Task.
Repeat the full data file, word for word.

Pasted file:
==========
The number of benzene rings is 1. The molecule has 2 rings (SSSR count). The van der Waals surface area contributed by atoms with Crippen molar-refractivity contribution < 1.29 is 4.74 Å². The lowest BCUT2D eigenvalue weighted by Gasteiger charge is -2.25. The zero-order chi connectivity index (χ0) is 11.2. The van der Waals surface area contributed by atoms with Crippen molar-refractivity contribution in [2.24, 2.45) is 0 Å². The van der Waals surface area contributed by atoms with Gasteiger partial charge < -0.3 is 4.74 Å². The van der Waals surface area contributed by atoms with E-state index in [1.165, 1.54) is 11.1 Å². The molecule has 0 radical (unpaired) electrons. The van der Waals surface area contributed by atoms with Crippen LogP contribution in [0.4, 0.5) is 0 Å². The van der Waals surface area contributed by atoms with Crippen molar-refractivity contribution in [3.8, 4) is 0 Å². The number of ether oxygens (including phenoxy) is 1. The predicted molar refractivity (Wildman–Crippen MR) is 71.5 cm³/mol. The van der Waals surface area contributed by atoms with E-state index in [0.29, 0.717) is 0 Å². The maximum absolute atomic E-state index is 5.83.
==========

The number of benzene rings is 1. The molecule has 2 rings (SSSR count). The van der Waals surface area contributed by atoms with Crippen molar-refractivity contribution < 1.29 is 4.74 Å². The lowest BCUT2D eigenvalue weighted by Gasteiger charge is -2.25. The zero-order chi connectivity index (χ0) is 11.2. The van der Waals surface area contributed by atoms with Crippen molar-refractivity contribution in [2.24, 2.45) is 0 Å². The van der Waals surface area contributed by atoms with Gasteiger partial charge < -0.3 is 4.74 Å². The van der Waals surface area contributed by atoms with E-state index in [1.165, 1.54) is 11.1 Å². The molecule has 0 radical (unpaired) electrons. The van der Waals surface area contributed by atoms with Crippen LogP contribution in [0.4, 0.5) is 0 Å². The van der Waals surface area contributed by atoms with Crippen molar-refractivity contribution in [3.8, 4) is 0 Å². The number of ether oxygens (including phenoxy) is 1. The predicted molar refractivity (Wildman–Crippen MR) is 71.5 cm³/mol. The van der Waals surface area contributed by atoms with E-state index in [0.29, 0.717) is 0 Å². The maximum absolute atomic E-state index is 5.83.